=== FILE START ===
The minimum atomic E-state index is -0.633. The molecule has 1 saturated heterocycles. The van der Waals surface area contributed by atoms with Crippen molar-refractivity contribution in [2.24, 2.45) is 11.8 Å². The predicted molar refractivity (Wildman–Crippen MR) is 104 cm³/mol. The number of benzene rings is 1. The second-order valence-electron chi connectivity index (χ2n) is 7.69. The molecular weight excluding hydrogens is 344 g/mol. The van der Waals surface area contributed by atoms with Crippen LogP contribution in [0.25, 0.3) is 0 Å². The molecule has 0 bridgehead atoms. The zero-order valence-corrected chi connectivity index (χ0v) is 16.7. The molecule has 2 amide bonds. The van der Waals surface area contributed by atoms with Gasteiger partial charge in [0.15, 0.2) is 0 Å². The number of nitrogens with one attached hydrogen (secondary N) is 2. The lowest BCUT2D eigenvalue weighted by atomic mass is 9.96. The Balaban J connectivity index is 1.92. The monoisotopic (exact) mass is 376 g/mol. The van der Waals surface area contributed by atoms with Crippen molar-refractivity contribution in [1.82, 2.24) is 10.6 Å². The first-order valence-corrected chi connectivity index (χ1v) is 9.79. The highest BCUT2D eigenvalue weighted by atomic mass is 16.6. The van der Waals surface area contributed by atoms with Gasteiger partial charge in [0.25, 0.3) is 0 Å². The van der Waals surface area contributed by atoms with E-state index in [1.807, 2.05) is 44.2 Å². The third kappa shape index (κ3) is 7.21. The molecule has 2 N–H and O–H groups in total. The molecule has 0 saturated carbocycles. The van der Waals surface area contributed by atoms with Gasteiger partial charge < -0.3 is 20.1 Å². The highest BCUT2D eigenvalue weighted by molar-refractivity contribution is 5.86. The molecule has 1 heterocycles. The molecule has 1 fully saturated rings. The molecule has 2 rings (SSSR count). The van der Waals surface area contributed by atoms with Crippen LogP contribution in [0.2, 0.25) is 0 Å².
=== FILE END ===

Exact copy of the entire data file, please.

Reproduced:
The minimum atomic E-state index is -0.633. The molecule has 1 saturated heterocycles. The van der Waals surface area contributed by atoms with Crippen molar-refractivity contribution in [2.24, 2.45) is 11.8 Å². The predicted molar refractivity (Wildman–Crippen MR) is 104 cm³/mol. The number of benzene rings is 1. The second-order valence-electron chi connectivity index (χ2n) is 7.69. The molecular weight excluding hydrogens is 344 g/mol. The van der Waals surface area contributed by atoms with Crippen LogP contribution in [0.25, 0.3) is 0 Å². The molecule has 0 bridgehead atoms. The zero-order valence-corrected chi connectivity index (χ0v) is 16.7. The molecule has 2 amide bonds. The van der Waals surface area contributed by atoms with Gasteiger partial charge in [0.15, 0.2) is 0 Å². The number of nitrogens with one attached hydrogen (secondary N) is 2. The lowest BCUT2D eigenvalue weighted by atomic mass is 9.96. The Balaban J connectivity index is 1.92. The monoisotopic (exact) mass is 376 g/mol. The van der Waals surface area contributed by atoms with Crippen molar-refractivity contribution in [1.82, 2.24) is 10.6 Å². The first-order valence-corrected chi connectivity index (χ1v) is 9.79. The highest BCUT2D eigenvalue weighted by atomic mass is 16.6. The van der Waals surface area contributed by atoms with Gasteiger partial charge in [0.25, 0.3) is 0 Å². The van der Waals surface area contributed by atoms with E-state index in [1.807, 2.05) is 44.2 Å². The third kappa shape index (κ3) is 7.21. The molecule has 2 N–H and O–H groups in total. The molecule has 0 saturated carbocycles. The van der Waals surface area contributed by atoms with Gasteiger partial charge < -0.3 is 20.1 Å². The highest BCUT2D eigenvalue weighted by molar-refractivity contribution is 5.86. The molecule has 1 heterocycles. The molecule has 1 fully saturated rings. The molecule has 2 rings (SSSR count). The van der Waals surface area contributed by atoms with Crippen LogP contribution in [0.2, 0.25) is 0 Å².